Sports Direct, the much-maligned retailer, has lost more than £1 billion ($1.45 billion) of its total value, in just over a week, as a series of negative headlines hit the company, scaring away investors.
Put simply, Sports Direct and its owner and founder Mike Ashley are in a bit of trouble.
Ashley is being sued over a £15 million bet he made in the pub, he’s been accused of nepotism for hiring his daughter’s boyfriend to a senior position in one of his companies, it has been suggested that Sports Direct mistreats its employees, and the company has been forced into issuing a profit warning. And that’s all in the last couple of months.
The list of scandals and alleged misdemeanours from Sports Direct is long, but these are some of the most prominent:
- Mike Ashley gave his daughter’s boyfriend a high-powered job managing a string of properties, and a multi-million pound loan, despite him having no experience in property management.
- In 2013, Ashley bet Merrill Lynch banker Jeff Blue £15 million ($21.8 million) that Sports Direct shares would pass £8 ($11.62) each. When they did, Ashley didn’t pay up, and he’s now being sued.
- The BBC reported that workers at Sports Direct’s headquarters are so scared of being sacked that they have to call an ambulance when they’re ill.
- The Guardian alleged that Sports Direct is effectively paying workers less than minimum wage, which led to Mike Ashley personally committing to reviewing the company’s employment practices, and promising to pay at least minimum wage to all staff, costing the company £10 million ($14.5 million)
But on top of all this, Mike Ashley and Sports Direct have another, far bigger problem on their hands right now. Sports Direct shares are way down.
After reaching something of a peak in August last year, when shares came just short of crossing the £8 ($11.62) mark, the company’s stock has been on a brutal, inexorable downwards slide. At the time of writing shares are trading at £3.84 ($5.58), a loss of 52% in less than five months.
Even more worrying for Sports Direct is that the company’s share crash seems to be accelerating at the start of 2016. In just over six days of trading so far this year, shares have gone from being worth £5.69 ($8.26) at the open on January 4, to substantially less than £4 ($5.81). In other words, Sports Direct has lost a third of its market cap in just over a week. On Tuesday alone, the stock has lost more than 5% of its value.
To put it in terms of market capitalisation — the total cash value of the company — Sports Direct was worth roughly £4.8 billion in August last year, £3.3 billion at the start of 2016, and is now worth just over £2.2 billion. Any way you look at it, it’s absolutely awful.
Pretty much every day in 2016 has been a bust for Sports Direct, but Friday — when the company issued a profit warning, blaming unseasonably warm weather, and fewer shoppers on the high street — was particularly horrible.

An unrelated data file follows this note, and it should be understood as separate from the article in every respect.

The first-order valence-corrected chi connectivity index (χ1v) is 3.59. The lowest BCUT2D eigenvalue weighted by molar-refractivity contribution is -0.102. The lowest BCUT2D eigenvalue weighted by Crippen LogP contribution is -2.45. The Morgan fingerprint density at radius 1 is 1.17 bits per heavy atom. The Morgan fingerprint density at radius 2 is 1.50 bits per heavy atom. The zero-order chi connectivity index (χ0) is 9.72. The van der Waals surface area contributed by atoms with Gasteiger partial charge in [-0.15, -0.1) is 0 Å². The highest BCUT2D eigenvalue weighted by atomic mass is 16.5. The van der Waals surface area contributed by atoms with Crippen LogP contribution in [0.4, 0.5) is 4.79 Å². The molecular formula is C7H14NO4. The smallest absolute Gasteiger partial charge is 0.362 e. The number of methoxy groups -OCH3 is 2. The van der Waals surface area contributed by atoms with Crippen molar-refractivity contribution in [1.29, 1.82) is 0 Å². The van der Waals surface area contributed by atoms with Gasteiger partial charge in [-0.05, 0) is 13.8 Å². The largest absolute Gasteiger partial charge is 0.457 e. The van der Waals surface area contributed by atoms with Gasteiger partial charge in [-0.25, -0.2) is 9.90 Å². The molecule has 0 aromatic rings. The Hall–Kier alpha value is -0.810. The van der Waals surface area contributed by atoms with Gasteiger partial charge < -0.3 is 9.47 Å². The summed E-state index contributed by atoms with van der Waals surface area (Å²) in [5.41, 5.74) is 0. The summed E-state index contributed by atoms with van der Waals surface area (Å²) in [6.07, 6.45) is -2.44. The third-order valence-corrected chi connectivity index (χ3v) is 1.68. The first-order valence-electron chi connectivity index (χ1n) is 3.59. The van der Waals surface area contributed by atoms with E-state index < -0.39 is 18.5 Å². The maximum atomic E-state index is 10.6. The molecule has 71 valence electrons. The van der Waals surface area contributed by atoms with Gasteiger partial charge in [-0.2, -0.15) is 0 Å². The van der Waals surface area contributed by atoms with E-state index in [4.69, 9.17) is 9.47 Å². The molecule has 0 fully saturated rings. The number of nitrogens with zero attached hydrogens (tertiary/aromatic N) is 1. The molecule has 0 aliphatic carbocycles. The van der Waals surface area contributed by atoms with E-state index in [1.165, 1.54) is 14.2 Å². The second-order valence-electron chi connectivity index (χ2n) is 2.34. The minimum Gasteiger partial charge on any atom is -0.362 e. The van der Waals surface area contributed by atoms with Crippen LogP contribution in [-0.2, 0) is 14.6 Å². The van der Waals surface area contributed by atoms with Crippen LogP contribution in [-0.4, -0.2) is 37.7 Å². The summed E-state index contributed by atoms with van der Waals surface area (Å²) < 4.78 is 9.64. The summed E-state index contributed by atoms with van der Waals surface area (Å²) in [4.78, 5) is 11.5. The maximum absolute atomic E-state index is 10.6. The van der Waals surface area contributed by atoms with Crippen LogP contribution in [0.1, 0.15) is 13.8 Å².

Shares plummeted by more than 15% on the day, wiping out nearly another £500 million of value in the process. This morning, shares are falling again, and as of 9:30 a.m. GMT (4:30 a.m. ET) they have dropped just less than 1%, although at one point, close to 5% of the company’s value had been wiped out.
While you might think that losing half of your market cap in less than half a year, and being forced into issuing a profit warning is bad enough, the gloom looks like it will keep coming.
If the company’s stock keeps going the way it’s going, there’s a high likelihood that when the FTSE next does a quarterly review of its constituents, Sports Direct will be relegated from the blue-chip FTSE 100, to the far less prestigious FTSE 250.
A demotion probably wouldn’t cause too much impact to Sports Direct’s broader business, but being listed on the UK’s biggest index is something of a badge of honour for companies.
On top of a possible FTSE demotion, many investors and analysts have seriously started to lose faith in Sports Direct, which in turn will probably lead to an even bigger fall in the firm’s shares. On Friday, analysts at Cantor Fitzgerald sent a note saying:
“In view of the lack of transparency on strategy and in view that the company is likely to be eliminated from the FTSE 100 over the next quarter, we are now taking a more cautious view on valuation.”
Analysts at Liberum pointed out that Sports Direct is stuck in a bit of a rut, saying: “While the latest update only related to weakness over the past month we see a lack of earnings momentum in the short to medium term, and a lack of European mergers and acquisitions.”
So basically, Sports Direct has gotten complacent, hasn’t innovated enough, and is generally in pretty bad shape according to analysts, and that only signals even more value loss in the coming months.
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